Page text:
Turning back the clock on sex.

So, I was looking at this page about a GOP Rep lying about the morning after pill and whining that religion should have some privileged place in the law. I looked at the links in the sidebar, so many of which are about political attacks on women. I thought of Rush Limbaugh’s insane demand for sex videos from women who use birth control. And I tried to imagine the world these assholes are trying to create.

It made me think of My Secret Life. First published in 1888, this anonymous sex diary is a fascinating uncensored look into the side of Victorian culture that was so carefully hidden in published work from that era. “Walter” holds nothing back in describing his sexual adventures and it can be uncomfortable to read at times.

I’m not going to judge him, frankly I’m less interested in the character of one man than I am in the culture the book reveals. For women in the 19th century, having sex at all was a risk, and one with high stakes. Even ignoring the risks of pregnancy or disease, simply being perceived as an unmarried woman who has had sex could be devastating to her life, costing her a job and forcing her to choose between moving away and taking up prostitution to survive.

Reading this it becomes clear where the concept of “no means yes” comes from, because in that social structure if an unmarried woman wants to have sex her only real choice is to find a guy who’s aggressive enough that she can make a token resistance and let him assume that he talked her into it. Seriously, with most of the women Walter writes about it’s not entirely clear how consensual things really are, because if she doesn’t at least pretend to resist, well then clearly she’s a slut. There’s almost always an element of coercion in Walter’s encounters and it’s pretty clear that this isn’t just him, but the standard way people go about fucking in Victorian England. It’s a society that seems to deliberately blur the lines between consensual sex and date rape.

Even when we aren’t talking about prostitutes sex is treated as a commodity. Something to be bought, extorted, begged for, or stolen. Often Walter goes out of his way to pay for it when he really doesn’t have to, out of what seems to be a complex mix of compassion, guilt, and making sure there’s no obligation left. Perhaps I should read the book again to examine that more closely, it’s been a while and memory is treacherous.

“But Leo,” I hear you cry, “what does this weird old book have to do with the GOP’s war on women?”

Well, when I try to imagine the world they seem to be working to create, it looks a lot like the 19th century. Keep woman marginalized, trivialized, fucktoys & incubators. Where the usual feeling a woman has after sex is shame that she let it happen mixed with shame that she liked it. Where a woman is never quite sure if she agreed to it or was date-raped, her reputation depends on how people perceive her sexuality and she’s in constant danger of getting pregnant and having to make desperate, even drastic decisions.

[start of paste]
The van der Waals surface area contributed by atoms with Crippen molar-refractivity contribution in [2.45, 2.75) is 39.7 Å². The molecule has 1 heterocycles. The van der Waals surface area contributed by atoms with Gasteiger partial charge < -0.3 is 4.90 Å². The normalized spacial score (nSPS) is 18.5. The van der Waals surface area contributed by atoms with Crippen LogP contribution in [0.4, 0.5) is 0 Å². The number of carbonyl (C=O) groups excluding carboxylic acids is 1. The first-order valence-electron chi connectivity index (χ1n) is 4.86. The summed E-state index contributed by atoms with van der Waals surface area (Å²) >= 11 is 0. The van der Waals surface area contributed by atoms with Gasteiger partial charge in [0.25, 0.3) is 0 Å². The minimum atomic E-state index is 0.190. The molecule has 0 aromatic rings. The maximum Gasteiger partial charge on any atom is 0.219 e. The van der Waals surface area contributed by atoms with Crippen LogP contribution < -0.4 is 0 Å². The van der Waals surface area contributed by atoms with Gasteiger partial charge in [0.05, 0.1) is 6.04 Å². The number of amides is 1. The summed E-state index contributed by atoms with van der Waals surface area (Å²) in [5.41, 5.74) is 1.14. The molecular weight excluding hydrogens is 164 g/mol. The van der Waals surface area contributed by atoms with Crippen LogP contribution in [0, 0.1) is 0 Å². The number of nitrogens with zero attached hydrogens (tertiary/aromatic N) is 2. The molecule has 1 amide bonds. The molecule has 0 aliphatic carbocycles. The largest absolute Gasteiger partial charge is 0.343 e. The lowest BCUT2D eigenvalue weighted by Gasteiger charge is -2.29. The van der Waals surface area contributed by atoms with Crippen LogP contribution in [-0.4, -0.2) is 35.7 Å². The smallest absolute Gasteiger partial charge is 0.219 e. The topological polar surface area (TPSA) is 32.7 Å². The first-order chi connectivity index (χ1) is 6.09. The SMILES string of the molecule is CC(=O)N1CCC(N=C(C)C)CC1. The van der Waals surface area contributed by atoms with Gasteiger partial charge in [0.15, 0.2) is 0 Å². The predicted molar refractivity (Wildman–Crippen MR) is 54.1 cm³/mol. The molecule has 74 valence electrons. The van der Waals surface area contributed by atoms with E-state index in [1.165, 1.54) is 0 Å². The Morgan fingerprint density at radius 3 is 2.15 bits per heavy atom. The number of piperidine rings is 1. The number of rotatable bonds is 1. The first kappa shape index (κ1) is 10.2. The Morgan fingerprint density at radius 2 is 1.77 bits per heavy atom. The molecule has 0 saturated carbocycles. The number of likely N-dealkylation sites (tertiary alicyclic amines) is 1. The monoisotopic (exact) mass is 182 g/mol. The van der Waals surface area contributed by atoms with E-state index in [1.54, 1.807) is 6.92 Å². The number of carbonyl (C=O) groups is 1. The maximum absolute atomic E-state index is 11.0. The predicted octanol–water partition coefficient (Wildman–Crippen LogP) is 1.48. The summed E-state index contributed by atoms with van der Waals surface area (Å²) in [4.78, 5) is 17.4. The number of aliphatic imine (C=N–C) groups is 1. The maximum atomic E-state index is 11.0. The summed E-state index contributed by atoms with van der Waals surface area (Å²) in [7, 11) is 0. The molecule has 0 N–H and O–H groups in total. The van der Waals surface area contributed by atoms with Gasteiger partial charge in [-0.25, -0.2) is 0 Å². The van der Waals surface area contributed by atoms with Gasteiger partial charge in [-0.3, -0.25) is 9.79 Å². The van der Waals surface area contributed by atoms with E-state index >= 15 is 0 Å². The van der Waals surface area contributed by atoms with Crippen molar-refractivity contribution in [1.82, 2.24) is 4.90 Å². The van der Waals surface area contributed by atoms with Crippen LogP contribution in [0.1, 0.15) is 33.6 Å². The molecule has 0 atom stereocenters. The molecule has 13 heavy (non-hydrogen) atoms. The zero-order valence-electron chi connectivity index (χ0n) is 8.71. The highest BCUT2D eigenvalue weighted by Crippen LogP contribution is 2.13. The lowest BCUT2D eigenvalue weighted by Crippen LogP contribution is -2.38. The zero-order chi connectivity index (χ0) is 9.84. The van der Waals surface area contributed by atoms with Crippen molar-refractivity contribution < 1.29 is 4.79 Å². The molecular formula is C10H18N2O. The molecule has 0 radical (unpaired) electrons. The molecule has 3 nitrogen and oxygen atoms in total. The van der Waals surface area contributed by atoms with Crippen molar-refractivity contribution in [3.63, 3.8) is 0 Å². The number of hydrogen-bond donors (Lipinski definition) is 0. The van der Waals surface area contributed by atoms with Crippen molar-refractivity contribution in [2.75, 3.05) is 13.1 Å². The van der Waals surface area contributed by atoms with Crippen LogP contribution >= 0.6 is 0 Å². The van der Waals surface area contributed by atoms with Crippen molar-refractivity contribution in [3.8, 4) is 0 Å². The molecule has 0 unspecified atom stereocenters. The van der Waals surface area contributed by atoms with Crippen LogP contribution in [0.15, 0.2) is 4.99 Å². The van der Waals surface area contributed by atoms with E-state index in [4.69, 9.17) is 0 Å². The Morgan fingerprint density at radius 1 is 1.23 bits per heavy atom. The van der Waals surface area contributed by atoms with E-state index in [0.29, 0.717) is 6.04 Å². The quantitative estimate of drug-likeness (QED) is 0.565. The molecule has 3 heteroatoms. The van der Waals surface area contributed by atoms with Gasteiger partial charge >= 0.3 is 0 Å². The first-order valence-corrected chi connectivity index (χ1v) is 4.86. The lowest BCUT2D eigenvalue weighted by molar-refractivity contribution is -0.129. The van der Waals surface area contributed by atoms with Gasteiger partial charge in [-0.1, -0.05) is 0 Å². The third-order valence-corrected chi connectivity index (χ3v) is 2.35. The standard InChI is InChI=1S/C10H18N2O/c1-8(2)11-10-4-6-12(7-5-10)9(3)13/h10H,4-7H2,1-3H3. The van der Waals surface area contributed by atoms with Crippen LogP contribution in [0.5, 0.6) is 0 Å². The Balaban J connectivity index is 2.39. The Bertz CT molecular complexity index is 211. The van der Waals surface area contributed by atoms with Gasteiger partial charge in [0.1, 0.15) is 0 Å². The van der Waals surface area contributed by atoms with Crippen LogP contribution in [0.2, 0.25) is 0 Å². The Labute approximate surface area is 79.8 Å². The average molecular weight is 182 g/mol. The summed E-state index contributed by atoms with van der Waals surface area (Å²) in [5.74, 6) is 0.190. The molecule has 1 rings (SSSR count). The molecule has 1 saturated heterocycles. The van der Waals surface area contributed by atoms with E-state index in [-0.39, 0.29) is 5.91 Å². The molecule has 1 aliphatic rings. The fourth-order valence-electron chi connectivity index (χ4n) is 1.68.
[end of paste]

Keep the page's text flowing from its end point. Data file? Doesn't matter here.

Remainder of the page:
Fuck that.

If we have healthcare systems that provide for prostate exams, Viagra and vasectomies but not pap smears, tubal ligations or birth control, the cultural message we are sending says very clearly that a man’s sexual health is important while a woman’s isn’t.

And frankly, I’m amazed at the blatant hypocrisy of Rush “Dominican Republic Viagra” Limbaugh calling someone a slut. Tell me, Rush, why should she be shamed for wanting to have sex, when you yourself clearly also want sex in your life? Shouldn’t you be called a slut or something? Are you ashamed of yourself? Who the fuck are you to try to shame her for her sex life? Who the fuck is anyone to make decisions about the sex lives of others?

There’s a lot of talk about the non-contraceptive benefits of birth control, which kind of bothers me. It feels like a concession, like saying “Sure, wanting sex is bad, but there’s all this other good stuff.” Fuck that. Wanting sex isn’t bad. If the only reason a woman wants birth control is so she can have a lot of sex that’s between her, anyone she’s planning to have sex with, and her doctor. And the doctor’s only included optionally for health preparation’s sake. Most health insurance plans cover drugs and procedures for men that have no other purpose than to allow them to have more sex, why the fuck shouldn’t it be the same for women?

Nobody should ever feel ashamed for wanting to have sex. Nobody. Ever.

About Leo Tarvi

Mostly fictional.

Posted on March 2, 2012, in Daily Post and tagged , , , , , , , , , , , . Bookmark the permalink. 3 Comments.

  1. I love the last line. Succinct, real, and true.

  2. Yeah, weird isn’t it? I mean it’s so rare that I manage to be succinct. I’m pretty happy with how this turned out, especially considering how angry I was when I started. Seriously, it was almost a pile of links and a thousand repetitions of the word “fuck”.

  1. Pingback: Codependency in American politics « The Adventures of Leo Tarvi

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